The Pew Charitable Trusts, which holds observer status at the WCPFC, commissioned a separate study by Global Fishing Watch (the same organization as in the Japanese proposal) using AIS data. The result is titled, “A Comparative Analysis of AIS Data with the Western and Central Pacific Fisheries Commission Reported Transshipment Activity in 2017.” This study was focused on transshipping, while the Japanese proposal would be focused more on fishing effort. Information on transshipments of WCPFC-sourced and managed species is publicly available and is provided in the WCPFC Secretariat Annual Report on Transshipment and elsewhere, so this study was able to be undertaken without a vote of the members.
The WCPFC permits at-sea transshipments of tuna and tuna-like species between carrier vessels and fishing vessels, but specifies reporting requirements for carrier vessels and fishing vessels for transshipments in the convention area, except when both the catching and transshipping take place within a county’s territorial or archipelagic waters. The study used AIS data and machine learning to detect behaviors – such as contacts or close proximity of vessels for two or more hours, and loitering – that indicated possible transshipping.
The analysis found that at least 233 WCPFC-authorized carrier vessels were observed on AIS to have been present in WCPFC Convention Area waters in 2017, with 103 displaying vessel movement characteristics consistent with the behaviors above; but only 27 carrier vessels reported high-seas transshipments. While 1,089 transshipments were reported on the high seas, AIS analysis showed 2,128 instances of behavior indicating potential high-seas transshipping.
Another Pew-submitted document, “A Review of Transshipment Trends in the Western and Central Pacific Fisheries Convention Area and Recommendations for Management,” noted that while the WCPFC Convention text and the Conservation and Management Measure on transshipment state that to the extent practicable, transshipment must be conducted in ports, the latest WCPFC Secretariat Annual Report on Transshipment indicates that the number of reported high-seas transshipments per year has increased from 552 in 2014 to 1,409 to 2018 (up 155 percent).
The WCPFC transshipment measure was first passed in 2009, and there hasn’t been a review of its effectiveness over the past decade, so the commission agreed last year to form a working group to look at the issues that need to be further analyzed. The Transshipping Intersessional Working Group tasked with this job recently submitted a document, “Draft Scope of Work for the Transshipment Information Analysis in Support of the Review of CMM 2009-06,” which details its plans.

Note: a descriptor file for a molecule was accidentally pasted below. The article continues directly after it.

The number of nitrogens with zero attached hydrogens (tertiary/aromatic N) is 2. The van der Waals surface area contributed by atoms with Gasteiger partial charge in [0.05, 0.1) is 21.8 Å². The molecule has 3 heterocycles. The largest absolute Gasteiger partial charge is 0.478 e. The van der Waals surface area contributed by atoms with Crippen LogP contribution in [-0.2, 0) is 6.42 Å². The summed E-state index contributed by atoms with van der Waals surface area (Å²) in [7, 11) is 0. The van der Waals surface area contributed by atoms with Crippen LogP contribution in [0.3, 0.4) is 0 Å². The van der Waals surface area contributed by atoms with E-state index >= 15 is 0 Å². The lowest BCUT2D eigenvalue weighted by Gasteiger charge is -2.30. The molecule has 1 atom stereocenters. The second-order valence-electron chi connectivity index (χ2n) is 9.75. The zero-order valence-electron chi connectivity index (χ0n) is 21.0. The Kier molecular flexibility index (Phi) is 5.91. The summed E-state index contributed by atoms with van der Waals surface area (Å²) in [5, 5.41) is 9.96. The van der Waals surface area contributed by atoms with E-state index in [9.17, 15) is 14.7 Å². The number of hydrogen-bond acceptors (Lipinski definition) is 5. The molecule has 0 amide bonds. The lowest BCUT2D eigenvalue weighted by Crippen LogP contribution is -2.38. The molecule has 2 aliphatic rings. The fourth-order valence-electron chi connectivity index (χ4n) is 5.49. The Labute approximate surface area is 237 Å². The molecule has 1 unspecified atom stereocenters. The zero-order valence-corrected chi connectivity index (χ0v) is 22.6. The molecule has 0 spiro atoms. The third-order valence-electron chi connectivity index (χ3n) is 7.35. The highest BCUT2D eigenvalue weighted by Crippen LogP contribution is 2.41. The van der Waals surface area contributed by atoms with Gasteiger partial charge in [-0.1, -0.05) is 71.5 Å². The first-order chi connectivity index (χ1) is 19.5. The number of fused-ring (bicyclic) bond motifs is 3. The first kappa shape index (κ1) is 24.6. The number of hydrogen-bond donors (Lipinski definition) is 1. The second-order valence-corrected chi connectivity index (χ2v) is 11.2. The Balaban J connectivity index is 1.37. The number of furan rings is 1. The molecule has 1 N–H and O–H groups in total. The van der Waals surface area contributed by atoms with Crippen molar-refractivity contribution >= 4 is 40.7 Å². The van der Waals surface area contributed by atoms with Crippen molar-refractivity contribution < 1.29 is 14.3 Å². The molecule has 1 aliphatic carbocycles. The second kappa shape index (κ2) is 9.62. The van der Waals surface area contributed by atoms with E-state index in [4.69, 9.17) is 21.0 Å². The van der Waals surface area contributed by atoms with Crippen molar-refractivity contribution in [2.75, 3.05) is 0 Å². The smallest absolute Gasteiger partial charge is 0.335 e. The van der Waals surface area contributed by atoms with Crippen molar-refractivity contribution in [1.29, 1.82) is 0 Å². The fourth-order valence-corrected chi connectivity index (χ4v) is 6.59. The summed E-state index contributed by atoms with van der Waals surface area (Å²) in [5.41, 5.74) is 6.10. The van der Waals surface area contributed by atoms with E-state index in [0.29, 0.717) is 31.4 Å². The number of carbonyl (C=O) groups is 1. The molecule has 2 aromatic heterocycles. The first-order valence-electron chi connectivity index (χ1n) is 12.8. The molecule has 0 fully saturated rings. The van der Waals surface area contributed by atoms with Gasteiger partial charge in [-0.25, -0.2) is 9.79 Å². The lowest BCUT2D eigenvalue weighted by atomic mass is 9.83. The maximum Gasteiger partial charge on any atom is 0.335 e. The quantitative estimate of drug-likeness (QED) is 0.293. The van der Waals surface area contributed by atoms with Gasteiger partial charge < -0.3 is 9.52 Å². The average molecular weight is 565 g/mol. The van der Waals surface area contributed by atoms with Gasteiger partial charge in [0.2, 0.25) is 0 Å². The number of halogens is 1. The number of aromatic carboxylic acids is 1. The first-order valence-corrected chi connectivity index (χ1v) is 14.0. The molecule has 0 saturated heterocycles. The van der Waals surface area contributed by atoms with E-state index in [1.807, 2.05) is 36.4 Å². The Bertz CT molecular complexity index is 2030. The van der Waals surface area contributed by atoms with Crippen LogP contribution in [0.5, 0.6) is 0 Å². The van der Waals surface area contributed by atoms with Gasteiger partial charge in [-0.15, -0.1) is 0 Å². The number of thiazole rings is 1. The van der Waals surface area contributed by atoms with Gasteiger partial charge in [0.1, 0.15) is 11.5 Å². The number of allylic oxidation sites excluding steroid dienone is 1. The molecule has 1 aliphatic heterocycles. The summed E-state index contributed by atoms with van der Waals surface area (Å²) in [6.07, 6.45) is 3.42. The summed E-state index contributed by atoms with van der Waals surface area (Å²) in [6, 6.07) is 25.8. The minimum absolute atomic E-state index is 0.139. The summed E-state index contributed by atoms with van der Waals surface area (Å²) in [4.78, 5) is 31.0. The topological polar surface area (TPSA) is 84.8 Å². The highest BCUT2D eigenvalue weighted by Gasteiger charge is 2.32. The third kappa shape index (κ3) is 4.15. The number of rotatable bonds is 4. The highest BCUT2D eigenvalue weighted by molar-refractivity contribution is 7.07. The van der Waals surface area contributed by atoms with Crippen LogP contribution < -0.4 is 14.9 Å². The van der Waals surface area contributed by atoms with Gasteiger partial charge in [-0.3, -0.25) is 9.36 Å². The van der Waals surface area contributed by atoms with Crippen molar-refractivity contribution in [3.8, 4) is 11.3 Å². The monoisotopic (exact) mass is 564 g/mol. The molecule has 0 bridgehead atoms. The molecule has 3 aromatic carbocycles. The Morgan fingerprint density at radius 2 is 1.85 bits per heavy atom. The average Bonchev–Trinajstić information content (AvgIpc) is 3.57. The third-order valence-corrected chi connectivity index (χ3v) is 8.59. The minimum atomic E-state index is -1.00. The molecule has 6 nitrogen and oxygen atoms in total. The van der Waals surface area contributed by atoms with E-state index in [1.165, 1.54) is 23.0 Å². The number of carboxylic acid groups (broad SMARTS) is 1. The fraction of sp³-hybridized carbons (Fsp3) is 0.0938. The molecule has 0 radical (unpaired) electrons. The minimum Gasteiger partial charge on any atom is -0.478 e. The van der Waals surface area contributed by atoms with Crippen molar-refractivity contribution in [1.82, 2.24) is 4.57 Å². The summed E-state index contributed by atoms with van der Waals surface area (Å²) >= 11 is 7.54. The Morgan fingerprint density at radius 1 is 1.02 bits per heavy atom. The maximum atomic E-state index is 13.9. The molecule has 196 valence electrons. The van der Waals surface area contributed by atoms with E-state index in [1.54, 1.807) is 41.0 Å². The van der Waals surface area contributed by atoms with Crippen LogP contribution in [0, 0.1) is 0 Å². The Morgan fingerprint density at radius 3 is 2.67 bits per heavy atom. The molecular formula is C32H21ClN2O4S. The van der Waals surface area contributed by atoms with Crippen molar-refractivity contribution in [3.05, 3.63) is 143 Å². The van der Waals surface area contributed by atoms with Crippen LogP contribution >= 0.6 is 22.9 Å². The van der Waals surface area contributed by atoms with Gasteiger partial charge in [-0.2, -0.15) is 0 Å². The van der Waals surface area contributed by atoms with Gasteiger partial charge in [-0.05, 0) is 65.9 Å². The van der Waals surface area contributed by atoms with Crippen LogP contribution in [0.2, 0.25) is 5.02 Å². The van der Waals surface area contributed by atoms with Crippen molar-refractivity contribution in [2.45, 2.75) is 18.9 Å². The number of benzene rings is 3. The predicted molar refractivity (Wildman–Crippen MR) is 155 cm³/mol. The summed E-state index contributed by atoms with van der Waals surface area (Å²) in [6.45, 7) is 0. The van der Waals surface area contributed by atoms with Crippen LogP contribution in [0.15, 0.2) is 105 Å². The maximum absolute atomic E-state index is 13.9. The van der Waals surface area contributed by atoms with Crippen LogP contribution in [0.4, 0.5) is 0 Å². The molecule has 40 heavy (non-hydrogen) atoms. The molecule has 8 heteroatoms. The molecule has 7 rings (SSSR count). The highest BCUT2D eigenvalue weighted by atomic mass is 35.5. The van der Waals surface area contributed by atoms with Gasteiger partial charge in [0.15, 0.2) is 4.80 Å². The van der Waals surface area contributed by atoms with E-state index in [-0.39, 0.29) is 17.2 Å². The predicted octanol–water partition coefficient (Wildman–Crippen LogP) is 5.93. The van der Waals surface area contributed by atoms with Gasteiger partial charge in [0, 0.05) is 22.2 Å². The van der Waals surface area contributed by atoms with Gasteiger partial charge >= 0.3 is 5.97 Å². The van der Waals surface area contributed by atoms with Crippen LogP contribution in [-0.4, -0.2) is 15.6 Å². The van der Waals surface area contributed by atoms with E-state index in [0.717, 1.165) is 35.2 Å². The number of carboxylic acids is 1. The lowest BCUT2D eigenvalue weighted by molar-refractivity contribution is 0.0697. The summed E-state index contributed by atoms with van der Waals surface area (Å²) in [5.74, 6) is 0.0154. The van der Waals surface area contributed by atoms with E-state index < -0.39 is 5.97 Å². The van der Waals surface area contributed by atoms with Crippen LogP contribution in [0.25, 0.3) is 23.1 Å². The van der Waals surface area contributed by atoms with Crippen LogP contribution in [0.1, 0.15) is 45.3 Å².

Jamie Gibbon, a manager for The Pew Charitable Trusts’ international fisheries team, said his organization has high expectations for the task force.
“We’re really pushing for that group to take into account the full suite of data that is held by the commission, so that it can take a really close and effective look at how well the measure is actually managing transshipments, both in port and on the high seas,” he said.
Gibbon pointed out that observer reports are a weak point. By regulation, the carrier vessels have an on-board observer present 100 percent of the time, but there is no requirement for the observers to then submit their reports to the commission. Many vessels’ flag-states don’t feel they have a requirement to collect the reports, so there is a lack of data on what is actually happening on board.
“The observer program requirements are in our view too vague at this point. The observer data is only valuable if it’s being submitted and reviewed by authorities,” Gibbon said.
Gibbon urged more work by intersessional working groups to try to find compromise on proposals, and to avoid the deadlock on important issues that occurred in this year’s meeting.